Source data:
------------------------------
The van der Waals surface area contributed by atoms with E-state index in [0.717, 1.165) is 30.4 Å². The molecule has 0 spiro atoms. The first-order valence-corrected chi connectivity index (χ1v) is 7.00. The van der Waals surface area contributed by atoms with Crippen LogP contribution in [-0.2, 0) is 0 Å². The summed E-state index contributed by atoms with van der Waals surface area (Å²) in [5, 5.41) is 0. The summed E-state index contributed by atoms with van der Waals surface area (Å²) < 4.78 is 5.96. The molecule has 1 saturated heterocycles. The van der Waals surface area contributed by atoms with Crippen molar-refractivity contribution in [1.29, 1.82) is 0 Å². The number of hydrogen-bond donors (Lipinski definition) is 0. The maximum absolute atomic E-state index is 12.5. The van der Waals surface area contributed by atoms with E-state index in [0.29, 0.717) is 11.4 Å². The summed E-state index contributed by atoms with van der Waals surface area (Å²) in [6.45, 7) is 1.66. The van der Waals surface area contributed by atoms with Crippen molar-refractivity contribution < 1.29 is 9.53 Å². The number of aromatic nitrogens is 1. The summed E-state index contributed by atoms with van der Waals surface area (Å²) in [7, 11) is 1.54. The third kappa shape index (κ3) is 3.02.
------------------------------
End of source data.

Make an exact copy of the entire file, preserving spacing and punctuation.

The van der Waals surface area contributed by atoms with E-state index in [0.717, 1.165) is 30.4 Å². The molecule has 0 spiro atoms. The first-order valence-corrected chi connectivity index (χ1v) is 7.00. The van der Waals surface area contributed by atoms with Crippen LogP contribution in [-0.2, 0) is 0 Å². The summed E-state index contributed by atoms with van der Waals surface area (Å²) in [5, 5.41) is 0. The summed E-state index contributed by atoms with van der Waals surface area (Å²) < 4.78 is 5.96. The molecule has 1 saturated heterocycles. The van der Waals surface area contributed by atoms with Crippen molar-refractivity contribution in [1.29, 1.82) is 0 Å². The number of hydrogen-bond donors (Lipinski definition) is 0. The maximum absolute atomic E-state index is 12.5. The van der Waals surface area contributed by atoms with E-state index in [0.29, 0.717) is 11.4 Å². The summed E-state index contributed by atoms with van der Waals surface area (Å²) in [6.45, 7) is 1.66. The van der Waals surface area contributed by atoms with Crippen molar-refractivity contribution < 1.29 is 9.53 Å². The number of aromatic nitrogens is 1. The summed E-state index contributed by atoms with van der Waals surface area (Å²) in [7, 11) is 1.54. The third kappa shape index (κ3) is 3.02.